But we have to figure out when, how much to spend, and most importantly, which one?!?! There are so many we want to do! We’ve been talking about this Venice to Porec, Croatia one for a few years now, but then saw this Danube Delta Bike & Barge trip in Romania that looks *amazing*! Of course, it’s way more expensive than we originally had in mind, but neither of us have been to Romania, and a few days in Bucharest would be pretty fabulous as well. Then again, if we did the Ruhr Valley loop, we could visit friends who live in the area – plus that tour is half the price of the Danube Delta one….

Adding to the travel plans is the tentative plan with my mother and aunt to go to the 2020 Oberammergau Passion Play, in Oberammergau, Germany. The entire town takes part in this event, which has been going on for centuries, and only happens every ten years. This is something I first learned about in my high school German class, and despite not being terribly religious, I’ve always wanted to go.  It’s also eye-wateringly expensive, due to the fact that the easiest way to go is with a tour group. The town is tiny and lodging books up fast – in fact, it probably already is. As much as I’m not a tour group traveler, I’d do it with my mom and aunt. The tours include other destinations, so it would be a fabulous time. It just means I need to be super careful with both cash and PTO, so I can do it.

Everything you need to know about the Oberammergau Passion Play is on the official website https://www.passionsspiele-oberammergau.de/en/home

Then where does that leave time and money to see friends and family scattered across the country? The drawback to having people scattered across the globe means that it’s hard to see everyone. Sigh.

So we’ll continue to save and dream and hopefully plan for later this year. Do you have any travel suggestions for us?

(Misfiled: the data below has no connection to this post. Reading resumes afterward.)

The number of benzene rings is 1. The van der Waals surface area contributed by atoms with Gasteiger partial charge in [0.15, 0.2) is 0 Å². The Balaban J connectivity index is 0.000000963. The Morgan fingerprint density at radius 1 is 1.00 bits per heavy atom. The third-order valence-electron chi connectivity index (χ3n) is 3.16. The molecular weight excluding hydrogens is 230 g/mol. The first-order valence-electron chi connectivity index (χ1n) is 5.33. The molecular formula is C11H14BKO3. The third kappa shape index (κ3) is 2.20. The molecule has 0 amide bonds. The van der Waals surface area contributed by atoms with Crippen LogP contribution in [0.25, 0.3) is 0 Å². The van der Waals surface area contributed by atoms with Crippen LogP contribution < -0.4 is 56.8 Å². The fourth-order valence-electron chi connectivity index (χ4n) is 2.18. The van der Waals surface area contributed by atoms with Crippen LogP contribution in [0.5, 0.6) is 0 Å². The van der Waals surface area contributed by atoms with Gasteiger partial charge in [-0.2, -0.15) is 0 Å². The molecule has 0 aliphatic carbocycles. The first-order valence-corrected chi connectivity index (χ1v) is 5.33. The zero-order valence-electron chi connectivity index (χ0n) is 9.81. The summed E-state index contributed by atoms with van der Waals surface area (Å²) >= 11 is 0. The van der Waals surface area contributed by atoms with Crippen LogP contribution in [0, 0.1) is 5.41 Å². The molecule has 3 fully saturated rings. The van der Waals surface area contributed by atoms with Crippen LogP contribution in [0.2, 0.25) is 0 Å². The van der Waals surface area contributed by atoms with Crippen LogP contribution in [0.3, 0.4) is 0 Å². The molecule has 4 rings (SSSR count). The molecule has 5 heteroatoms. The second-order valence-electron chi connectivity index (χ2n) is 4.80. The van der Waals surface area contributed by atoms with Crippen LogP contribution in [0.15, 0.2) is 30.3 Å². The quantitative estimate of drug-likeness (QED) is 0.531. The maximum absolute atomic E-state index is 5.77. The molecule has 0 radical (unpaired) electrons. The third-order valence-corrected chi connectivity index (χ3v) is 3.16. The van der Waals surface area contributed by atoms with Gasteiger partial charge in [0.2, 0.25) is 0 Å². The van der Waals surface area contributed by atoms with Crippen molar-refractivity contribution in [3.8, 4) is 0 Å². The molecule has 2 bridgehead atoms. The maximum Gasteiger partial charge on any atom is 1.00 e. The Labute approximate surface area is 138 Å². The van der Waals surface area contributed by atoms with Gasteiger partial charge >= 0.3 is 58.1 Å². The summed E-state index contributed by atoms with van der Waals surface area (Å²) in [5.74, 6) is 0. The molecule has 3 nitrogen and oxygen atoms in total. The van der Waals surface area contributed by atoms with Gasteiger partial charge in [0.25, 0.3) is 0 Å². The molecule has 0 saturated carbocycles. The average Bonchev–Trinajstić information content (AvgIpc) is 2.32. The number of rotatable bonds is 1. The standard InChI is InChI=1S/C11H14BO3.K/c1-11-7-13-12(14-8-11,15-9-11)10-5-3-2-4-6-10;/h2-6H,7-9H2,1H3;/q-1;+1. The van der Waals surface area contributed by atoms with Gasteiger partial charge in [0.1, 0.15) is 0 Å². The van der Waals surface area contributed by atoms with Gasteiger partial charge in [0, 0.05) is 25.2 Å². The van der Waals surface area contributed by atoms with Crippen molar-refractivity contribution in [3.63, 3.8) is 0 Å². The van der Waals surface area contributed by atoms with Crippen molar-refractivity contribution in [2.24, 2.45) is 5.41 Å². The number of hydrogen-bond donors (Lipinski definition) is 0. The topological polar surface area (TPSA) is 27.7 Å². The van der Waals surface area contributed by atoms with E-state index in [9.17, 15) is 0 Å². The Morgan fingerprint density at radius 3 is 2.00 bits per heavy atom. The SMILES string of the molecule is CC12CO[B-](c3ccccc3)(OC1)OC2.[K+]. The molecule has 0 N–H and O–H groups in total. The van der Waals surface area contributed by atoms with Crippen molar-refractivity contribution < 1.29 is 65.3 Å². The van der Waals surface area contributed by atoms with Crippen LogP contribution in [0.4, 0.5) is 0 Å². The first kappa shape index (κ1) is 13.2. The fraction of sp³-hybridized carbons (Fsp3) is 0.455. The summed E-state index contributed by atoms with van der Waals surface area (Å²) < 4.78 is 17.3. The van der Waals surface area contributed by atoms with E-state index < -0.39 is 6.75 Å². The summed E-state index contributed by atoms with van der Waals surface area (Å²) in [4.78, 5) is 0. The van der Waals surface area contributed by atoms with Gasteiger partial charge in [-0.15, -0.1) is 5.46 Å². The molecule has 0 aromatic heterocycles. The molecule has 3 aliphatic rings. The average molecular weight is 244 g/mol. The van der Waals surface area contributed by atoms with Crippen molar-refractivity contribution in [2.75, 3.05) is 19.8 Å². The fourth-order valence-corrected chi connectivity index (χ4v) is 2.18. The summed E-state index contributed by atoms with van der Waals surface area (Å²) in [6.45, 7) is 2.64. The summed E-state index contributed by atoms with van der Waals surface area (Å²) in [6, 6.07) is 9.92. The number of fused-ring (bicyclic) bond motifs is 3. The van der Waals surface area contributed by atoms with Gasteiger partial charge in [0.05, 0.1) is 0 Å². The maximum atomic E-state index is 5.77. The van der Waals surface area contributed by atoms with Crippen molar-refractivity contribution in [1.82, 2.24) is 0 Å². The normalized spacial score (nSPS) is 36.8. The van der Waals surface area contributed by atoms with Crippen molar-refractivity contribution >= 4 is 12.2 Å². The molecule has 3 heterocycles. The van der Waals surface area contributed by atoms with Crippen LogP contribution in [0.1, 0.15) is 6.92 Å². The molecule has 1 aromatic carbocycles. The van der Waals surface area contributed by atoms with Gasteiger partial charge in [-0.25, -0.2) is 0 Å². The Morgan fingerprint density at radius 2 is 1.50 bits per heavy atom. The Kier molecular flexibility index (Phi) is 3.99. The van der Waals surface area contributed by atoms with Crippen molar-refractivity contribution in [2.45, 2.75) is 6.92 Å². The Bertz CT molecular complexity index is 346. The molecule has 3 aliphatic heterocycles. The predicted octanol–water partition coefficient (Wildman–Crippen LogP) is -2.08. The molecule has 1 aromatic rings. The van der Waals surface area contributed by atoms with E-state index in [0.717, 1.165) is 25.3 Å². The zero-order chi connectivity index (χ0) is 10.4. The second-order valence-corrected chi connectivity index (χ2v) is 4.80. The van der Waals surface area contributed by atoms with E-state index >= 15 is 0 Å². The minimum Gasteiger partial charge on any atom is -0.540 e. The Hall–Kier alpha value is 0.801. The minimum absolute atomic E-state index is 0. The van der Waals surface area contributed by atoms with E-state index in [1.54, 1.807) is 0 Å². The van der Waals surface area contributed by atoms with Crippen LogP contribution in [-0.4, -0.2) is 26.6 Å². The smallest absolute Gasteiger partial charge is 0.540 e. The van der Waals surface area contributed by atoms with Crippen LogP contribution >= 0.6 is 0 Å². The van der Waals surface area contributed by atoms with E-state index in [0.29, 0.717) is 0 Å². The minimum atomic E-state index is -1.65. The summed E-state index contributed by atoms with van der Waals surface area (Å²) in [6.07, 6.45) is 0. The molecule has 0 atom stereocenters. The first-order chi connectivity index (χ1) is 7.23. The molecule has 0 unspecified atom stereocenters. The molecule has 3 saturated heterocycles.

Wishin’ and hopin’ and thinkin’… and plannin’ and dreamin’ …..

 

Thankful for Ozark Adventures

The Mechanic and I spent Thanksgiving in the Ozarks, in Eureka Springs, Arkansas, to be precise. This was my third trip to NW Arkansas, the first time being right before Christmas five years ago. This time, we met up with The Mechanic’s siblings, the very same ones we’d just been to Disney World with, to spend the holiday with their father, who lives just north of the Arkansas border, in Missouri. We all congregated in a lake house on the edge of Beaver Lake.

On this trip, I was thankful for:

Thanksgiving lunch at local favorite, Myrtie May’s Cafe.

Kayaking on Beaver Lake

Meeting the Eureka Springs Working Bunnies

The beautiful rocky landscape of NW Arkansas

A return trip to Hammontree’s for grilled cheese and gourmet veggie dogs

 

And of course, spending time with The Mechanic’s family.

It’s hard to believe we are already into December, and everyone’s thoughts have turned to the holidays. Nevertheless, I hope you all had a happy Thanksgiving, full of family and good food, in every and all variation of both.

 

Double Disney